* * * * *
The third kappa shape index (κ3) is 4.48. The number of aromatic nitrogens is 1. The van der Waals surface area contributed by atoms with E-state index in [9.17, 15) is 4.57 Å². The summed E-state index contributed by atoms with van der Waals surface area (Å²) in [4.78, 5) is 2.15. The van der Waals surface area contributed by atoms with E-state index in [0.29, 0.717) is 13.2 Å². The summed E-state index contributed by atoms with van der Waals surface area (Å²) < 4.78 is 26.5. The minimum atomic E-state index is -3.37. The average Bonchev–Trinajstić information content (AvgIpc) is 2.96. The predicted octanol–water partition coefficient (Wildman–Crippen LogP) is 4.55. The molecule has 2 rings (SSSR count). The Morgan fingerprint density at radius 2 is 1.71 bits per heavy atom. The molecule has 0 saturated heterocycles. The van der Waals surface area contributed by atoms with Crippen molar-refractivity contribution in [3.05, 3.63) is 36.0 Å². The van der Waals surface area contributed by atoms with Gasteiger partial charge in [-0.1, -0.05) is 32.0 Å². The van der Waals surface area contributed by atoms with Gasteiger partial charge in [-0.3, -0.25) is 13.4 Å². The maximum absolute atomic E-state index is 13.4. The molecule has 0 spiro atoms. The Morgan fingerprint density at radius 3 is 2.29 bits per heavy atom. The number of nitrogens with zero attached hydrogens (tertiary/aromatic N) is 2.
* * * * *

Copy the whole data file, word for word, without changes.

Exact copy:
The third kappa shape index (κ3) is 4.48. The number of aromatic nitrogens is 1. The van der Waals surface area contributed by atoms with E-state index in [9.17, 15) is 4.57 Å². The summed E-state index contributed by atoms with van der Waals surface area (Å²) in [4.78, 5) is 2.15. The van der Waals surface area contributed by atoms with E-state index in [0.29, 0.717) is 13.2 Å². The summed E-state index contributed by atoms with van der Waals surface area (Å²) < 4.78 is 26.5. The minimum atomic E-state index is -3.37. The average Bonchev–Trinajstić information content (AvgIpc) is 2.96. The predicted octanol–water partition coefficient (Wildman–Crippen LogP) is 4.55. The molecule has 2 rings (SSSR count). The Morgan fingerprint density at radius 2 is 1.71 bits per heavy atom. The molecule has 0 saturated heterocycles. The van der Waals surface area contributed by atoms with Crippen molar-refractivity contribution in [3.05, 3.63) is 36.0 Å². The van der Waals surface area contributed by atoms with Gasteiger partial charge in [-0.1, -0.05) is 32.0 Å². The van der Waals surface area contributed by atoms with Gasteiger partial charge in [-0.3, -0.25) is 13.4 Å². The maximum absolute atomic E-state index is 13.4. The molecule has 0 spiro atoms. The Morgan fingerprint density at radius 3 is 2.29 bits per heavy atom. The number of nitrogens with zero attached hydrogens (tertiary/aromatic N) is 2.